I realized the time I spent with my children was more harmonious when I was well rested. So I had to let go of being “everything to everyone” and trust and be grateful for my community tribe, which consists of an incredible set of grandparents and our beloved babysitter.  I cherish absolutely every ounce of  time I have with my children. So now my goal is to be as present as possible when I am with them, and above all be kind to myself when that balance isn’t perfect…a continual work in progress.

    What is the most common advice you give to parents?

    It is the same advice I give them for the care of their child: Empower yourself with tools you need to heal. Optimize your well being with food, sleep, exercise, and spiritual and emotional practices, remembering that you can recover from conditions when you nurture your mind-body connection (even the ones that traditional medicine has thought to be chronic and permanently fixed).

    What are some practices that you believe all parents can engage in for the overall well-being of their children?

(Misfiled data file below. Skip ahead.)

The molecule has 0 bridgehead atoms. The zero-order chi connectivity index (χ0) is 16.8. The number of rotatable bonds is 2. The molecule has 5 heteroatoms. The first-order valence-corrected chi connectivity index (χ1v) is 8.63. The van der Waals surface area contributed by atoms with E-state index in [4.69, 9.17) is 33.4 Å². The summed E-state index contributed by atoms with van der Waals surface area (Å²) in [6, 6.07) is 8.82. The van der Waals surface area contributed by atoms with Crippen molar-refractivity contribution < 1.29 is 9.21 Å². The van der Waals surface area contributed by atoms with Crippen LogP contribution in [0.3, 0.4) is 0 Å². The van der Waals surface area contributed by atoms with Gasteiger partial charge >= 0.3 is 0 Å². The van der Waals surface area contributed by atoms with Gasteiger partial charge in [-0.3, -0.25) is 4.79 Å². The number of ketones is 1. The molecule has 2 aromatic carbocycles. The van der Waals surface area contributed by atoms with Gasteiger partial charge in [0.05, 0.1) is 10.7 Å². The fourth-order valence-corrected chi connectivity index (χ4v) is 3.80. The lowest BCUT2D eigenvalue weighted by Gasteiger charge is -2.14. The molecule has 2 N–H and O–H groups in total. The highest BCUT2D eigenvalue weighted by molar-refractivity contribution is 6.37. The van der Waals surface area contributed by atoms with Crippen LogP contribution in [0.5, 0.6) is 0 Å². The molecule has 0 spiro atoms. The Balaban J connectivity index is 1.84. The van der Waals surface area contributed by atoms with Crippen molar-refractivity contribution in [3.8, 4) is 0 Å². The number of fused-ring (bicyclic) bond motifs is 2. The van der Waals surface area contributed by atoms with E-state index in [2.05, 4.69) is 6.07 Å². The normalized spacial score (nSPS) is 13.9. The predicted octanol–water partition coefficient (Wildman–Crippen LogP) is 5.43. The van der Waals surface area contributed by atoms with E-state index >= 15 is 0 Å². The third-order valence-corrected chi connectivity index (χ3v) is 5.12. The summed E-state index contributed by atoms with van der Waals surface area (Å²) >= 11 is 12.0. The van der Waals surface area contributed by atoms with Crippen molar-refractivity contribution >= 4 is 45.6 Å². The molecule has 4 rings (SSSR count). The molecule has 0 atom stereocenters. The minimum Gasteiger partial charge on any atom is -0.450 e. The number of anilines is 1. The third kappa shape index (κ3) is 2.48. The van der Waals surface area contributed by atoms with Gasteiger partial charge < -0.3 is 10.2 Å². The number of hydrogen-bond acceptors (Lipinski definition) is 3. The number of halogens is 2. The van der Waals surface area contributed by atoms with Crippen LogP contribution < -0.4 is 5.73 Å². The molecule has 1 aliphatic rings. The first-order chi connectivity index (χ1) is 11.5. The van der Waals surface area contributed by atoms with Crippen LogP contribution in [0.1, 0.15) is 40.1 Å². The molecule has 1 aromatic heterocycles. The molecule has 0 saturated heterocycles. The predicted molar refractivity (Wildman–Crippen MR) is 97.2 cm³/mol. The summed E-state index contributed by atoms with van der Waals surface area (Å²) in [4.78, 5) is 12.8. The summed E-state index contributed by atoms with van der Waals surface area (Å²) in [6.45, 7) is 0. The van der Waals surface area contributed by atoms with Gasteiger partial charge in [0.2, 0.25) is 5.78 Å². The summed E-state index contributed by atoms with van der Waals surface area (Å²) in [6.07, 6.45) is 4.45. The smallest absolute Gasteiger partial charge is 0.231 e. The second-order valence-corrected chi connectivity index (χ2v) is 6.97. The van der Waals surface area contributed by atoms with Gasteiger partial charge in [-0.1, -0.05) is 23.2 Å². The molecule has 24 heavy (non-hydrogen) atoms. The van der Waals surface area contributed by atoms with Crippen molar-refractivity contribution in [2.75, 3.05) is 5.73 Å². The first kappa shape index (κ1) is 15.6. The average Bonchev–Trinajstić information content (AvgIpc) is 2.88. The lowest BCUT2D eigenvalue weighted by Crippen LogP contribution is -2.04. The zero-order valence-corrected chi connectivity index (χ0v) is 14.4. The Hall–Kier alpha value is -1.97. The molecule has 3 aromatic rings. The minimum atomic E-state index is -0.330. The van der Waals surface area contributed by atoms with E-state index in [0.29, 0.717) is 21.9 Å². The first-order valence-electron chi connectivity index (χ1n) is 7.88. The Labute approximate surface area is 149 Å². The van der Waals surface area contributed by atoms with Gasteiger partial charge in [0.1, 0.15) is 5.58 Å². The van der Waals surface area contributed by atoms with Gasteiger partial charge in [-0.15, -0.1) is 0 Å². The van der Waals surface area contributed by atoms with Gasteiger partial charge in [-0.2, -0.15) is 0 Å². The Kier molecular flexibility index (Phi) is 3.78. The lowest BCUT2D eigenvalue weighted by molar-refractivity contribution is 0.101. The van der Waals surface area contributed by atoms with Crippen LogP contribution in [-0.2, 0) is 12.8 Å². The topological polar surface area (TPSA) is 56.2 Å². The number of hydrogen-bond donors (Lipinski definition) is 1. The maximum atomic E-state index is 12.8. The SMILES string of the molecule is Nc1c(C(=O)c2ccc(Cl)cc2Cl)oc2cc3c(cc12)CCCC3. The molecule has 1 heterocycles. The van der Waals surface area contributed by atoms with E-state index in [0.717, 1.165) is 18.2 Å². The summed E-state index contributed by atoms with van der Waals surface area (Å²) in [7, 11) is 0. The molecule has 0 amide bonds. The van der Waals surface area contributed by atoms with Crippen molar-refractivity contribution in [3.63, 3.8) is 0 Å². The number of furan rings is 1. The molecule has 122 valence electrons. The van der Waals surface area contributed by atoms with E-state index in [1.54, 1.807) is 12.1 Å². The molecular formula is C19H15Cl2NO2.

It would be difficult to answer in a simple mantra, as boiling it down doesn’t seem to do it justice. So I will take this opportunity to discuss ways to encourage your child’s well-being in this space over the course of this year. But if I had to make it a mantra, I would say:

    Have predictable rhythms and rituals, decrease sensory overload, let food be thy medicine, get good sleep, be a model of self-care, and spend quality, intentional time together.

    Megan Jolin of Mother Earth Mama is a board certified Holistic Pediatric Nurse Practitioner whose passion is to bring health and wellness to the whole child. Megan provides evidenced-based, family centered care:

    • Prenatal health and wellness
    • Lactation counseling
    • Newborn care
    • Infant feeding
    • Infant massage
    • Vaccine consultation
    • Nutritional analysis and counseling
    • Toxin free home environment
    • Self care for parents and children
    • Natural/integrative approach to common childhood illnesses

    Mother Earth Mama offers workshops and one-on-one consultation, including phone consultation. 

    For more information please contact: 201-838-9100 or meganjolin@gmail.com